Note from Stan: “Amplify Your Digital Piano” is a guest post. In the days of acoustic pianos, the “amplification” came from the soundboard. Now, you need to be your own sound technician besides being a pianist because you want your performance to sound good.
As a keyboard player, amplification is one area that plays a vital role in your playing. Even with high-quality digital pianos and keyboards which have the potential to give the quality sounds you crave, it won’t sound as well if you don’t have the right keyboard amplification.
That’s why you need to understand the available options and know which fits you best. Without further ado, let’s dive in the three best ways to amplify your digital piano and keyboard:
1. Keyboard Amps
A keyboard amp is a powered amplification system that comes with built-in speaker(s). They are easy to use so that you just need to connect to a power source, plug in the audio cable from your keyboard and start your instrument. You are good to go.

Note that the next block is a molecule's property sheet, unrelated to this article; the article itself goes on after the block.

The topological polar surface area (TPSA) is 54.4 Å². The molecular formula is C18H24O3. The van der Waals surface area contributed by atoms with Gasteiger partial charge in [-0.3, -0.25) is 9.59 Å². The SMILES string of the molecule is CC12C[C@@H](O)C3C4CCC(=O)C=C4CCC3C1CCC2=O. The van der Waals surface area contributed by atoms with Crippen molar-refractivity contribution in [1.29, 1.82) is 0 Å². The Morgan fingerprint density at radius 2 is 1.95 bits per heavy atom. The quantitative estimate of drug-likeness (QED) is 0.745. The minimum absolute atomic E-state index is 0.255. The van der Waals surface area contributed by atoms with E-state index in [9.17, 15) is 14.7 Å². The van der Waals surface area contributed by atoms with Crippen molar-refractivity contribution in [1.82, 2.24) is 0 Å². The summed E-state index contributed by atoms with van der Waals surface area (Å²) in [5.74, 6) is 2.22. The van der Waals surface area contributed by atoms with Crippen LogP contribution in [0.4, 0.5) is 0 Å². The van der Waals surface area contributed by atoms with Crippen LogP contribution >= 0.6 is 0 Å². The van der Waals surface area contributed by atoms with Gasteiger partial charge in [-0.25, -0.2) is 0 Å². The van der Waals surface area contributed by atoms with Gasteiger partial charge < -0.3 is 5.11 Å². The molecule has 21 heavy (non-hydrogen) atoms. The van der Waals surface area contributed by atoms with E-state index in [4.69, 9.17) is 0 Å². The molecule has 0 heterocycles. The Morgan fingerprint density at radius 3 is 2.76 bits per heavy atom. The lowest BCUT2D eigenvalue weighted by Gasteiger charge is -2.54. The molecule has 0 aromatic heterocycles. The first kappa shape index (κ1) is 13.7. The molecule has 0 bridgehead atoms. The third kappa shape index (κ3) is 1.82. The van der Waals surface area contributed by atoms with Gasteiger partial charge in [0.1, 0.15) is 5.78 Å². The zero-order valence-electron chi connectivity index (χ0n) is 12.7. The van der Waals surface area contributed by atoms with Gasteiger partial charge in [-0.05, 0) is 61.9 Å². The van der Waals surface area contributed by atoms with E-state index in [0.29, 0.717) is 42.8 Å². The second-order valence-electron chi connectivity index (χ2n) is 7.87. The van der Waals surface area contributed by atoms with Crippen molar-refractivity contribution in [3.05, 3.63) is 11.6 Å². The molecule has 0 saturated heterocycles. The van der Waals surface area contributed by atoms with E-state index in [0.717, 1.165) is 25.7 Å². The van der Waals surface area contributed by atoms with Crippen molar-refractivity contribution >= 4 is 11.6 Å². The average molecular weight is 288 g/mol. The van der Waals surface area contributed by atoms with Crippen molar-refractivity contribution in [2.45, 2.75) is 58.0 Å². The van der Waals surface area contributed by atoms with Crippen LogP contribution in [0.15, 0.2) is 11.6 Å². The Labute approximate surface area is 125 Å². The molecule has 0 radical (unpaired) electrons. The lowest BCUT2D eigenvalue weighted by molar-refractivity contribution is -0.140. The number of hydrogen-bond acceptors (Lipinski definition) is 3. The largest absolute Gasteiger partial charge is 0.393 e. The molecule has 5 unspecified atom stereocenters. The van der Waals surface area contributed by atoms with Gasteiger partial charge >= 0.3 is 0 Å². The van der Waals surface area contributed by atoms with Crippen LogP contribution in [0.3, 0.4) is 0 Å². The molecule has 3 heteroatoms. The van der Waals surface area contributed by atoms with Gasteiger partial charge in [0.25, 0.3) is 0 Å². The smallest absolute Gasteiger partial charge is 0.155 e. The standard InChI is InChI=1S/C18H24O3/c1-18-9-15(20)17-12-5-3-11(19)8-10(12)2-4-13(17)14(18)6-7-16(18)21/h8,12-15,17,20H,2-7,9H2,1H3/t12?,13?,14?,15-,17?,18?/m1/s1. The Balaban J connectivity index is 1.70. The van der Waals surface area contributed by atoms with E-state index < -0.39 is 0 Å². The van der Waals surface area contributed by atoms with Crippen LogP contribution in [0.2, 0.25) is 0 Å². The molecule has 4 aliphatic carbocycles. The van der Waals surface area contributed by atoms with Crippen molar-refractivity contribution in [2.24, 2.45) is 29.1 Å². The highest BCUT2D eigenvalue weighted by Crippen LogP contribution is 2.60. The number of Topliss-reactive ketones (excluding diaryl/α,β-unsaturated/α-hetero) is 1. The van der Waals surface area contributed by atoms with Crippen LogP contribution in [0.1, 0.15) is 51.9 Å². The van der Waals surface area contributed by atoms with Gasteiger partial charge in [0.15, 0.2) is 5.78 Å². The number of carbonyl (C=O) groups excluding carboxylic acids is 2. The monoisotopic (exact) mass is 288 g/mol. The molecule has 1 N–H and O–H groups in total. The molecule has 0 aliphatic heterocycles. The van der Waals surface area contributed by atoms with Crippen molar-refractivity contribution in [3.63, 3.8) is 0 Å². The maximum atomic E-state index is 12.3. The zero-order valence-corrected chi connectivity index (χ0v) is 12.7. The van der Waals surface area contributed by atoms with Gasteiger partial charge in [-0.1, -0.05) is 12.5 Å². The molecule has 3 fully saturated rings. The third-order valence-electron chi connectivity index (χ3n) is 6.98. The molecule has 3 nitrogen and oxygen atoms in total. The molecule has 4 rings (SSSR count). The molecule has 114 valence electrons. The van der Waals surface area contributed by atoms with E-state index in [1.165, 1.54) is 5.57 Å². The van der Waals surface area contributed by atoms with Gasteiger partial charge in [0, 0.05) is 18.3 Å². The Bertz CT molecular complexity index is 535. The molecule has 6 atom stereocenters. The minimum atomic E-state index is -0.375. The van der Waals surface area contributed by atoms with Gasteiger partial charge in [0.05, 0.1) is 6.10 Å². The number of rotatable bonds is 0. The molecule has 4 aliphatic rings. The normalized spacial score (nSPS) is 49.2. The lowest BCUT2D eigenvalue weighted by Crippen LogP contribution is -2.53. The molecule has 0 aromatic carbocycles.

Despite “keyboard” in the name they are versatile and can usually amplify more than just keyboards. Keyboard amps are basically used to reproduce an electronic instrument's wide frequency range accurately so any instrument can enjoy their abilities.
In general, we can say that the keyboard amp magnifies an instrument to be heard on the stage (hopefully) without changing the character of the sounds of it. Because of their ability to handle the sonic sound spectrum from the keyboard and amplify them without distortion, you will greatly enjoy every effect and sound your digital piano has to offer.
What Features Should You Look for When Choosing a Keyboard Amp?
Although some features are obvious (portability, multiple inputs, etc.) in the amplifiers, there are some additional features that play great roles on your playing. To start with, for gigging players, a keyboard amp with 3 or more bands of EQ (equalization) will help you to easily tune the amp to fit the environment.